Small type **
by Samuel Theis
French film, 1h35
In his previous film, Party Girl, Camera d’or at Cannes in 2014, Samuel Theis filmed his mother, a cabaret trainer, and immersed us, with him and his family, in an environment and a territory – Forbach on the French-French border. German – both located at the margins of our gaze. He returns there almost eight years later with Petite nature, still in an autobiographical vein but this time falling more clearly within the realm of fiction. That of a 10-year-old boy, brought up in a popular environment, whose desire for social, intellectual and sexual emancipation will crystallize around the figure of his schoolmaster.
With his long hair, his blond curls and his angelic face, Johnny stands out, even physically, in the housing estate where his mother has just moved after yet another separation. A slender child who grew up too quickly, in the midst of men with assumed virility, he already aspires to an unspoken elsewhere when his new teacher, Monsieur Adamski (Antoine Reinartz), is going to open the doors to a future he does not would ever have dared to consider. His gratitude towards this attentive and brilliant man will turn into troubled fascination as the young boy discovers his sexuality. In Johnny, the awakening of desire then merges with his thirst for knowledge and his search for a father figure.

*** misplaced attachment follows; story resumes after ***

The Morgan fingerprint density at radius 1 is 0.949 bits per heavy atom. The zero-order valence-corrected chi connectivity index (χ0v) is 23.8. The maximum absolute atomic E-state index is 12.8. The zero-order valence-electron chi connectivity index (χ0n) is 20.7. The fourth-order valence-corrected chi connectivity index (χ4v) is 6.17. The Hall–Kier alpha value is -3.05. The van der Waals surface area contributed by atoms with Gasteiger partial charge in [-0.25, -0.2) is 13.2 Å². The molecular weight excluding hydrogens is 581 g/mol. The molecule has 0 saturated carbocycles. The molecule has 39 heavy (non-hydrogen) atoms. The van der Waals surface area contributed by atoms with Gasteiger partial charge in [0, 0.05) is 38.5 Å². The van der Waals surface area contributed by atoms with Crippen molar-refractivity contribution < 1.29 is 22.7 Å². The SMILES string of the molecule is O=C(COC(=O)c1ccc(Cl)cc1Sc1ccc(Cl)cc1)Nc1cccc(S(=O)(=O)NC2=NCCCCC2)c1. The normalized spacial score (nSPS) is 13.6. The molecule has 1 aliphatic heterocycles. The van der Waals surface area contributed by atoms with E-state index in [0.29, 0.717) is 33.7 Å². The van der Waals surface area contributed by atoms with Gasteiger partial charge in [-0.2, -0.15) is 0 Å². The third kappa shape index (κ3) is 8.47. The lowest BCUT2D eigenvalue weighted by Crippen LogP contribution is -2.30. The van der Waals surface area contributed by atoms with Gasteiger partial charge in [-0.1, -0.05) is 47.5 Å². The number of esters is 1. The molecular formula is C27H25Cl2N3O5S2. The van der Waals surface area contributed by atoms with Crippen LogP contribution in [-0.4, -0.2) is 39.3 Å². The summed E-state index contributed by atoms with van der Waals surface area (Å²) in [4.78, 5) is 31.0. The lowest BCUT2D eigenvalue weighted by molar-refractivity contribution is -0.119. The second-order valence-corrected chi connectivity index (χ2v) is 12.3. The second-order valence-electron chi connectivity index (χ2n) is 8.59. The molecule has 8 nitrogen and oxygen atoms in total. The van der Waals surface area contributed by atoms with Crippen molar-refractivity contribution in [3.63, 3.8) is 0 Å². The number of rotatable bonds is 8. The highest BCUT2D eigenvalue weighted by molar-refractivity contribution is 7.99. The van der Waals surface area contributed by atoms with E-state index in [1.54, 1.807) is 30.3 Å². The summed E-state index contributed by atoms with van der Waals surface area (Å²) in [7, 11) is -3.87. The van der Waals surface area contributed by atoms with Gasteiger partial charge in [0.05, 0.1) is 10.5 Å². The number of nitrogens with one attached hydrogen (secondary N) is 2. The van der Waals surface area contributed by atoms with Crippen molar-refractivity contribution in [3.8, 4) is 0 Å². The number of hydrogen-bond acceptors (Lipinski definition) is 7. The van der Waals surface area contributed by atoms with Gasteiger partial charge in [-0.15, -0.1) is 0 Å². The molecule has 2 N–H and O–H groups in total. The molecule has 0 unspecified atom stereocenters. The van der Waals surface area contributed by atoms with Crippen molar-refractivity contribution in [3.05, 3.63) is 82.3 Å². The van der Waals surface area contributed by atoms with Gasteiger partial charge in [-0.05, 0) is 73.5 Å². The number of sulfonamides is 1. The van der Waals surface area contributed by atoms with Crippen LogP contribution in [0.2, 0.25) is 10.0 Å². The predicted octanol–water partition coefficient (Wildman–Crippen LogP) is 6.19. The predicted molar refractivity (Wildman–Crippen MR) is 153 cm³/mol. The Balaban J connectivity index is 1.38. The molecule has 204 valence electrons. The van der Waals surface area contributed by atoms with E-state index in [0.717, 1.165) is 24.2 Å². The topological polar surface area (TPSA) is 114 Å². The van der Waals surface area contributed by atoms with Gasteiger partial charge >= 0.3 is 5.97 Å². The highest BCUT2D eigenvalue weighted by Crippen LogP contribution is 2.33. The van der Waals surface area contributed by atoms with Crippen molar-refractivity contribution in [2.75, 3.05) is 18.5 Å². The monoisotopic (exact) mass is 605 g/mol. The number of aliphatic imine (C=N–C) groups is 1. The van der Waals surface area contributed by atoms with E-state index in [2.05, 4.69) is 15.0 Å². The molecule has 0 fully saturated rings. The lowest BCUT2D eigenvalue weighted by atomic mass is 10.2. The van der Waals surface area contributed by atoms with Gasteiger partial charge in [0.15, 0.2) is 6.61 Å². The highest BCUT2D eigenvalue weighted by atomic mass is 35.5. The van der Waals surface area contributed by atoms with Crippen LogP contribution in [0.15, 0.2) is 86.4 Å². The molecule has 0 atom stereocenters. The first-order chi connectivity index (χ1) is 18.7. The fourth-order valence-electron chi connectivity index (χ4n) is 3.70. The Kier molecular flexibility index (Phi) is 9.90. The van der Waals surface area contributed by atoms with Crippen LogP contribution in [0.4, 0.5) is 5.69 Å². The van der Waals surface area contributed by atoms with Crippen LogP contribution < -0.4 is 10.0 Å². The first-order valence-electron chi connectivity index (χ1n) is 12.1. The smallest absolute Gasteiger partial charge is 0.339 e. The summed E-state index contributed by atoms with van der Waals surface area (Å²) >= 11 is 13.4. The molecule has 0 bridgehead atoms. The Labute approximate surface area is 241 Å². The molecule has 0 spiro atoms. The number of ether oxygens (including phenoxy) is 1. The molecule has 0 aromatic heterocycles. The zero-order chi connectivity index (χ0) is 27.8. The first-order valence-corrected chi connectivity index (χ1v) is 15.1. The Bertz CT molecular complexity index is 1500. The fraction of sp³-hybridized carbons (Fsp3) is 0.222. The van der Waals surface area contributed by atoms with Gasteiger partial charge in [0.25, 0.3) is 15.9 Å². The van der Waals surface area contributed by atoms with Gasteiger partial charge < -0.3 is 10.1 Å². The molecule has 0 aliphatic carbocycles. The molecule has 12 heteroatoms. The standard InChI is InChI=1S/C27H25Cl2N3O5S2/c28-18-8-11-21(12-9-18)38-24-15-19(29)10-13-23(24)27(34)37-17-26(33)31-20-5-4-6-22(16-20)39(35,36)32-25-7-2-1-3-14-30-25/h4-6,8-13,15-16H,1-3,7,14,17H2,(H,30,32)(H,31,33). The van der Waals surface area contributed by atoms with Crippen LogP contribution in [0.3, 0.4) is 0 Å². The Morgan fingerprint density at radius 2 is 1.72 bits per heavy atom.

On a theme similar to that evoked in the books of Édouard Louis (End with Eddy Bellegueule) or Didier Eribon (Return to Reims), where the discovery of homosexuality is coupled with a sometimes violent rejection of one’s social condition , Samuel Theis demonstrates delicacy and elegance. There is nothing creepy in this one-way attraction to which the master immediately sets limits. Only confusion on the part of a little boy who intensely lives his difference and only aspires to join a world – the educated middle class – which was forbidden to him until then.
In a film with an asserted naturalism, mixing professional and non-professional actors, thus accentuating the gap between social classes, the young Aliocha Reinert, fascinating with stubborn determination, naturally conveys all the ambiguities of his character.